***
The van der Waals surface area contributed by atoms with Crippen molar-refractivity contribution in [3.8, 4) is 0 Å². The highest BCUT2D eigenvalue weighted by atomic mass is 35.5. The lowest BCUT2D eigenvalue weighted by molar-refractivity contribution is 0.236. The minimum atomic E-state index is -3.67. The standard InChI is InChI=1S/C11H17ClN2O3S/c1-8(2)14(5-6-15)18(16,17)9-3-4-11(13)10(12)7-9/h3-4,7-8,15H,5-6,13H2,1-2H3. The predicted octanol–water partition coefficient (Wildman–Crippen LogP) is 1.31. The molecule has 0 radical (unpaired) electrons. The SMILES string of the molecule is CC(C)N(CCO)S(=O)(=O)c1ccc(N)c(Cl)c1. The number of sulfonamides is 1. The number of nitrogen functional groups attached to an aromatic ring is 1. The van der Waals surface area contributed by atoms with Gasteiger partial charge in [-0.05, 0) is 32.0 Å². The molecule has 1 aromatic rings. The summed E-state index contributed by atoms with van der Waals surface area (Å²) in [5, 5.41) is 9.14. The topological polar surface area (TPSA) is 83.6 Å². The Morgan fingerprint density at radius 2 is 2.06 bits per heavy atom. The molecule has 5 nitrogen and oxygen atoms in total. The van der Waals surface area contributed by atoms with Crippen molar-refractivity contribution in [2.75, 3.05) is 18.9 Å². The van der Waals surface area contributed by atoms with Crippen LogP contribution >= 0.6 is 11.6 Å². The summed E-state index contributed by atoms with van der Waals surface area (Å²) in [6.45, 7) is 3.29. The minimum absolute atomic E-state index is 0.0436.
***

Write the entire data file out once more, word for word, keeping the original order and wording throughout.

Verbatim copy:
The van der Waals surface area contributed by atoms with Crippen molar-refractivity contribution in [3.8, 4) is 0 Å². The highest BCUT2D eigenvalue weighted by atomic mass is 35.5. The lowest BCUT2D eigenvalue weighted by molar-refractivity contribution is 0.236. The minimum atomic E-state index is -3.67. The standard InChI is InChI=1S/C11H17ClN2O3S/c1-8(2)14(5-6-15)18(16,17)9-3-4-11(13)10(12)7-9/h3-4,7-8,15H,5-6,13H2,1-2H3. The predicted octanol–water partition coefficient (Wildman–Crippen LogP) is 1.31. The molecule has 0 radical (unpaired) electrons. The SMILES string of the molecule is CC(C)N(CCO)S(=O)(=O)c1ccc(N)c(Cl)c1. The number of sulfonamides is 1. The number of nitrogen functional groups attached to an aromatic ring is 1. The van der Waals surface area contributed by atoms with Gasteiger partial charge in [-0.05, 0) is 32.0 Å². The molecule has 1 aromatic rings. The summed E-state index contributed by atoms with van der Waals surface area (Å²) in [5, 5.41) is 9.14. The topological polar surface area (TPSA) is 83.6 Å². The Morgan fingerprint density at radius 2 is 2.06 bits per heavy atom. The molecule has 5 nitrogen and oxygen atoms in total. The van der Waals surface area contributed by atoms with Crippen molar-refractivity contribution in [2.75, 3.05) is 18.9 Å². The van der Waals surface area contributed by atoms with Crippen LogP contribution >= 0.6 is 11.6 Å². The summed E-state index contributed by atoms with van der Waals surface area (Å²) in [6.45, 7) is 3.29. The minimum absolute atomic E-state index is 0.0436.